In 2017, Turner Prize winning artist and NYAT patron, Grayson Perry, was joined by a host of international artists at an art auction in London to raise vital funds for the work of the National Youth Arts Trust.
Event partner Vitra’s Clerkenwell showroom was transformed for the evening into an auction house. A collection of 30 stunning and diverse pieces of fine art, prints and photography, curated by Rise Art, were showcased in the auction, including Grayson Perry artwork “02, Six Snapshots of Julie” as the headline live auction piece.
Amongst the featured artists were works by Dali, Picasso, Miro, Chagall and Renoir.
Artist Anna Sudbina, who kindly donated artwork “You Make Me Blush” says, “it was an amazing night at Vitra with the National Youth Arts Trust, Rise Art and Grayson Perry. So many beautiful souls, bright smiles, great conversations and art. Living a dream whilst helping young people realise theirs in the Arts. Can it get any better?”
We would like to extend a HUGE thank you to the inspiring artists who have kindly donated the incredible art collection on auction.
It was an unforgettable evening and the National Youth Arts Trust are thrilled that over £50,000 was raised in aid of the NYAT’s work with disadvantaged young performing artists.
Scott Phillips, Co-Founder of Rise Art, an event partner, said of the auction “NYAT’s charity art event was a fantastic win all around. I’m thrilled that together we raised over £50k to support access to the arts, while shining the light on some incredibly talented artists in the process.”
Guests heard from two beneficiaries of the charity, Ruby and Moses, about the financial support, training and mentoring received from the National Youth Arts Trust, and the difference this has made to their lives.
Moses said, “it was wonderful meeting everyone who is involved with supporting the NYAT. The arts should be accessible for everyone and nobody should be barred because of their background. I love that NYAT and everyone behind it is striving to create an equal playing field. It felt good to share [my story] and it was lovely that it resonated with others.”
NYAT’s trustee Dreda Say Mitchell commented “Hearing Ruby and Moses speak about the impact the Trust has on transforming lives reminded me of how important the work of the Trust is. Guests I spoke to were not only moved by their words but saw the work of the Trust in a new light.”
NYAT’s chair Joanna Kennedy said of the evening, “the range and excellence of the artwork on auction has been incredible – we were delighted to host such an exciting, high-profile auction and are very grateful to the artists, especially Grayson Perry, who have shown such strong support for the National Youth Arts Trust’swork. A very special thank you to our event partners, The Furniture Practice, Rise Art and Vitra without whom the evening would not have been possible.”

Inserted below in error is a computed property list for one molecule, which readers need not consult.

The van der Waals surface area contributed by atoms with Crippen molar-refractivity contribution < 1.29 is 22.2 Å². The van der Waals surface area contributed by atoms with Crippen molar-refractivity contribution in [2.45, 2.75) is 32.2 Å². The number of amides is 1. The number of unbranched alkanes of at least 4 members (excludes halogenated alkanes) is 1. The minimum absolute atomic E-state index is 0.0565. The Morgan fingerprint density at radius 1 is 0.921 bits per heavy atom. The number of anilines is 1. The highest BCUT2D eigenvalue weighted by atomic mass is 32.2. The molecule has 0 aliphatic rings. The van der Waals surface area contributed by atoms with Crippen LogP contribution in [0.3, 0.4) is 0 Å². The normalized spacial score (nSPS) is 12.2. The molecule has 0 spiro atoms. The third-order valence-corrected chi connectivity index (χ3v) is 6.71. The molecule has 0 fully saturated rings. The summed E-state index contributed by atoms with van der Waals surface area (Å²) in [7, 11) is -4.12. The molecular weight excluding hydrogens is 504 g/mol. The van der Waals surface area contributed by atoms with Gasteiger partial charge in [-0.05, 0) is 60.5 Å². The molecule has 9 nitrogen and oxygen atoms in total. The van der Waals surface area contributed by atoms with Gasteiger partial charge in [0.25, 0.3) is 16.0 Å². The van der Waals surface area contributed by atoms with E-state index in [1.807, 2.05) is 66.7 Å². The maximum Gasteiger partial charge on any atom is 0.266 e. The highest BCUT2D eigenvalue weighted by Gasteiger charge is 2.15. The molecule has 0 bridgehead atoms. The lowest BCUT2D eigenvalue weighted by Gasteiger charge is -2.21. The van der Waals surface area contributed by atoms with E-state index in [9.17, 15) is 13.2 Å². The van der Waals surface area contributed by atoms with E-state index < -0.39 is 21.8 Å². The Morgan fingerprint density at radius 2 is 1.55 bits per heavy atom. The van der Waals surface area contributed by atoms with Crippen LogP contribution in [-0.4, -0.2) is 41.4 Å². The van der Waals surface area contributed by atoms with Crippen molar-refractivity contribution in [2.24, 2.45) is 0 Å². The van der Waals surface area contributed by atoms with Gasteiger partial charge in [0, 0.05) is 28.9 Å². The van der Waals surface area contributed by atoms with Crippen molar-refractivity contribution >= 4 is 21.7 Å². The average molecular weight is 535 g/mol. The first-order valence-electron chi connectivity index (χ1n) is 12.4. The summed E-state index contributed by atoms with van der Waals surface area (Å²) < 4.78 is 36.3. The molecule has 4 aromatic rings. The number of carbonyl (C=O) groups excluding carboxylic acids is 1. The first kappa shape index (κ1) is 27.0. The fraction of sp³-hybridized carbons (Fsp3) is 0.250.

The National Youth Arts Trust are passionate about the Arts. NYAT believe that now, more than ever, we need to invest in them. Art and culture have the potential to build bridges, strengthen communities and help us aspire to a fairer, more inclusive and more progressive society.
To do this, we need the Arts to be accessible to all – regardless of family wealth or where you are born. Sadly, many talented young people are prevented from following their passions by a lack of financial support, with the performing arts becoming less and less diverse as a result.
“Artistic and creative talent is handed out equally, and yet the ability to develop and nurture these talents is now dependent almost entirely on personal circumstance” – NYAT’s founder Fiona Laird.
Thanks to the incredible support and generosity received on the night, NYAT will be able to help more talented young people access bursaries, experience live theatre for the first time or be part of our youth theatre projects; experiences that would otherwise be beyond their reach.
Our event photographer Alex creatively captured the evening’s events so you can relive the most memorable moments on our social media pages!
Talented sixth-formers from West Sussex raised over £1,000 in aid of NYAT with a production of the Tempest
A talented group of sixth form students from West Sussex devised a production of Shakespeare’s The Tempest, and performed it in the summer of 2017, in aid of the National Youth Arts Trust’s work. This brilliant student-led family production raised just over £1,000 for our work and featured original music.